Servers save time and labor in the industrial environment. Data is available in a centralized location instead of needing to be manually collected across the plant. For example, consider the multiple flow meters, temperature sensors, pressure sensors, level controls, and other instrumentation at a refinery. Before the days of servers, plant technicians would have to wander around the refinery periodically and write down all of the vital information and then plant engineers would manually analyze this data. Problems in the system were much harder to detect and took longer to notice, based on the hand collection and processing of data. Status signals of lesser importance may not be collected at all, making troubleshooting more complicated.
Servers for Data Storage and AI
With a server, data is collected and stored automatically, at a much faster rate than an army of wandering plant technicians could hope to collect. Certain “red flags” can be identified rapidly, and artificial intelligence routines can detect patterns so that appropriate actions can be performed much more quickly.
Servers to Update Software
Servers also speed up deployment of software updates and manage software licenses. Instead of having to manually update the software on every single computer and device in an organization, dealing with mismatches in versions during the transition, new updates can be “rolled out” to all equipment at once.
Figure 3. Challenges to maintaining servers include connectivity issues and cyberattacks. Image used courtesy of Siemens
What Can Go Wrong? Server Maintenance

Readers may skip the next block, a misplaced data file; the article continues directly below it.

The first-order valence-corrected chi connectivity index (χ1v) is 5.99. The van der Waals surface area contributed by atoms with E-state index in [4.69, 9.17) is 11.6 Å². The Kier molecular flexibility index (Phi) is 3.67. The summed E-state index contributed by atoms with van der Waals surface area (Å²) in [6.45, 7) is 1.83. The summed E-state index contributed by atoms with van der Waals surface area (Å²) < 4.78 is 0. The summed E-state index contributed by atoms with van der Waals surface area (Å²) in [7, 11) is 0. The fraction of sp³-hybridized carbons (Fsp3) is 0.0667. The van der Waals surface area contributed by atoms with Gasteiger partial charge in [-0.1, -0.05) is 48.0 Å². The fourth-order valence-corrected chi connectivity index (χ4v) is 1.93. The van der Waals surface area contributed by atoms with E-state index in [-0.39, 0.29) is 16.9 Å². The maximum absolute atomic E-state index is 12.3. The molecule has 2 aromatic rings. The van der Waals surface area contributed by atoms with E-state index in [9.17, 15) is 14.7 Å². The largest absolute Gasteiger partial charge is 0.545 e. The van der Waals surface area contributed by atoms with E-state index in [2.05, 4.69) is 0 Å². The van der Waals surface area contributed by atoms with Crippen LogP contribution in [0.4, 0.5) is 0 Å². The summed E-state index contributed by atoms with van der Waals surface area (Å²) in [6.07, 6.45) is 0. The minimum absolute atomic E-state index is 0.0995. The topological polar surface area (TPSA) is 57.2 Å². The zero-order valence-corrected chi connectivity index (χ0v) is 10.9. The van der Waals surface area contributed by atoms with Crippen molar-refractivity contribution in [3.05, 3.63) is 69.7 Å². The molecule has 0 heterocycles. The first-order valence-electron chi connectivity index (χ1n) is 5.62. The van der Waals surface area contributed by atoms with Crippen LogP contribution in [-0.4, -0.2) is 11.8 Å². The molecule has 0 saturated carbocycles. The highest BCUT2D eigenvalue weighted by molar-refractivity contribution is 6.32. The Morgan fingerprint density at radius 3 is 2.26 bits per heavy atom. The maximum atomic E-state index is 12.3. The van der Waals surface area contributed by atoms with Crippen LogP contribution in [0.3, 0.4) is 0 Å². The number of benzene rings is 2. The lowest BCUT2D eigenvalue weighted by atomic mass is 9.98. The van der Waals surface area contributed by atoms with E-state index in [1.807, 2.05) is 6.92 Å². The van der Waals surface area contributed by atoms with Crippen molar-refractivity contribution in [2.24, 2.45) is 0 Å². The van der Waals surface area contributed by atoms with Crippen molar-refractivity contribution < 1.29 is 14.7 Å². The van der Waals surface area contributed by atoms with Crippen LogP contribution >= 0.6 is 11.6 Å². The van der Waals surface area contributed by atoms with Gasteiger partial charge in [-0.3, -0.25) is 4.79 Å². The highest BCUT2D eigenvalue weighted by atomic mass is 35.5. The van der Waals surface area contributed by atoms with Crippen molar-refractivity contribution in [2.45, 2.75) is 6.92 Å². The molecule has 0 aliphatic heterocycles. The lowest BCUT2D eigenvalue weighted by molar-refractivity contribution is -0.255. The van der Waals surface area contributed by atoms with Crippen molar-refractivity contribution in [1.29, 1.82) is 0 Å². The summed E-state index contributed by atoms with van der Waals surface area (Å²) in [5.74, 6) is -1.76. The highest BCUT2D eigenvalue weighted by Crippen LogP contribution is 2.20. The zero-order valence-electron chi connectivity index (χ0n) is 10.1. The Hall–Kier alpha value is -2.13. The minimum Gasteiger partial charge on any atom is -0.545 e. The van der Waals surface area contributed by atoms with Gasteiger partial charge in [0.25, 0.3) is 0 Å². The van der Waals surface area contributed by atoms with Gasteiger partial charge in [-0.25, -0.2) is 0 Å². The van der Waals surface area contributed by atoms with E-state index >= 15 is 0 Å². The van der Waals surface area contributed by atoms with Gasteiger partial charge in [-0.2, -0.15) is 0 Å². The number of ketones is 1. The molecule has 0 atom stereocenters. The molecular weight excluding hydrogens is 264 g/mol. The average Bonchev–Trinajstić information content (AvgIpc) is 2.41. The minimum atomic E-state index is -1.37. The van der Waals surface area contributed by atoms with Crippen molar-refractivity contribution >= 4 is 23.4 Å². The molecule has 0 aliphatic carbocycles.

Perhaps the biggest challenges with maintaining a server are connectivity losses and cybersecurity excursions.
The Challenge of Network Downtime
Connectivity losses occur when the client asks for data and none is received. This can happen for any number of reasons, ranging from a loss of internet connection to the server requiring a reboot. On the client’s end, they may never know the true reason the server “went down”.
To keep the client-server relationship as reliable as possible, the server must have minimal downtime. This means it must run on a very stable operating system that does not have memory leaks or require frequent updates. Furthermore, these servers are often paired with a battery backup in case of a momentary power outage to prevent the server from rebooting. When a reboot is required, the reboot is scheduled during low-usage times by the engineers maintaining the server.
Besides connectivity losses, a growing threat to server function is cybersecurity excursions. Because servers house all of the important data that a company requires, they are a common target for hackers. Some of these attacks are simply a nuisance, with only a little mischief as the primary goal. Other attacks are for industrial espionage or sabotage, where information is stolen or damaged to benefit a third party. This could mean stealing intellectual property or altering data so that a product is produced out-of-specifications.
Finally, the most common attack is for the purposes of ransom. Ransomware is when the attacker locks all of the data and demands a ransom for its return. Typically, this involves paying a large sum of money in cryptocurrency to gain access to the data. Sometimes, paying the ransom is the best way to get access again, yet there is no guarantee that access will be returned. Furthermore, until the access point has been repaired, another ransomware attack can occur through the same channel.
Servers are vital to the flow of information in and around an organization. Whether your company decides to keep this information in-house or contract it out to another company, the servers must be reliable and secure, or else they will be a bigger hindrance to production than a help.